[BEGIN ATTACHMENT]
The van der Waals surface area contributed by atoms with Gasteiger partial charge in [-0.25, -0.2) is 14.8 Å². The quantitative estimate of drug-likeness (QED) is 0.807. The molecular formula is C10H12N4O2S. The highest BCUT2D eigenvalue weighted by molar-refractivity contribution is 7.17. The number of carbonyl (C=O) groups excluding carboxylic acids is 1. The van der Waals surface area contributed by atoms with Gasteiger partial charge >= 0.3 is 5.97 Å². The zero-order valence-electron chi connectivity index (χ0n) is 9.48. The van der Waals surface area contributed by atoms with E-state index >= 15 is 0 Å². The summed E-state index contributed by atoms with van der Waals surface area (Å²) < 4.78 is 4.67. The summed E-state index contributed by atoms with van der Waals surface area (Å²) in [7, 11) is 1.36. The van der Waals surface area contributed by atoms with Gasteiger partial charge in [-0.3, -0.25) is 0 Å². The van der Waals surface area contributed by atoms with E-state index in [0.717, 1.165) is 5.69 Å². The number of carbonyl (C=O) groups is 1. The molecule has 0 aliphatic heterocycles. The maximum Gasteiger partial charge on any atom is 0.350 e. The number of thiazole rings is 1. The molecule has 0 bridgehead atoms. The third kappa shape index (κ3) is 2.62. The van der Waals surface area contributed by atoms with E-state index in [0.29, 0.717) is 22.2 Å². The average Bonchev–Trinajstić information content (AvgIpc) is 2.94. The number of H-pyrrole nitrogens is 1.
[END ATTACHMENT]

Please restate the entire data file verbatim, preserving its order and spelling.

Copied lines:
The van der Waals surface area contributed by atoms with Gasteiger partial charge in [-0.25, -0.2) is 14.8 Å². The quantitative estimate of drug-likeness (QED) is 0.807. The molecular formula is C10H12N4O2S. The highest BCUT2D eigenvalue weighted by molar-refractivity contribution is 7.17. The number of carbonyl (C=O) groups excluding carboxylic acids is 1. The van der Waals surface area contributed by atoms with Gasteiger partial charge >= 0.3 is 5.97 Å². The zero-order valence-electron chi connectivity index (χ0n) is 9.48. The van der Waals surface area contributed by atoms with E-state index >= 15 is 0 Å². The summed E-state index contributed by atoms with van der Waals surface area (Å²) < 4.78 is 4.67. The summed E-state index contributed by atoms with van der Waals surface area (Å²) in [7, 11) is 1.36. The van der Waals surface area contributed by atoms with Gasteiger partial charge in [-0.3, -0.25) is 0 Å². The van der Waals surface area contributed by atoms with E-state index in [0.717, 1.165) is 5.69 Å². The number of carbonyl (C=O) groups is 1. The molecule has 0 aliphatic heterocycles. The maximum Gasteiger partial charge on any atom is 0.350 e. The number of thiazole rings is 1. The molecule has 0 bridgehead atoms. The third kappa shape index (κ3) is 2.62. The van der Waals surface area contributed by atoms with E-state index in [0.29, 0.717) is 22.2 Å². The average Bonchev–Trinajstić information content (AvgIpc) is 2.94. The number of H-pyrrole nitrogens is 1.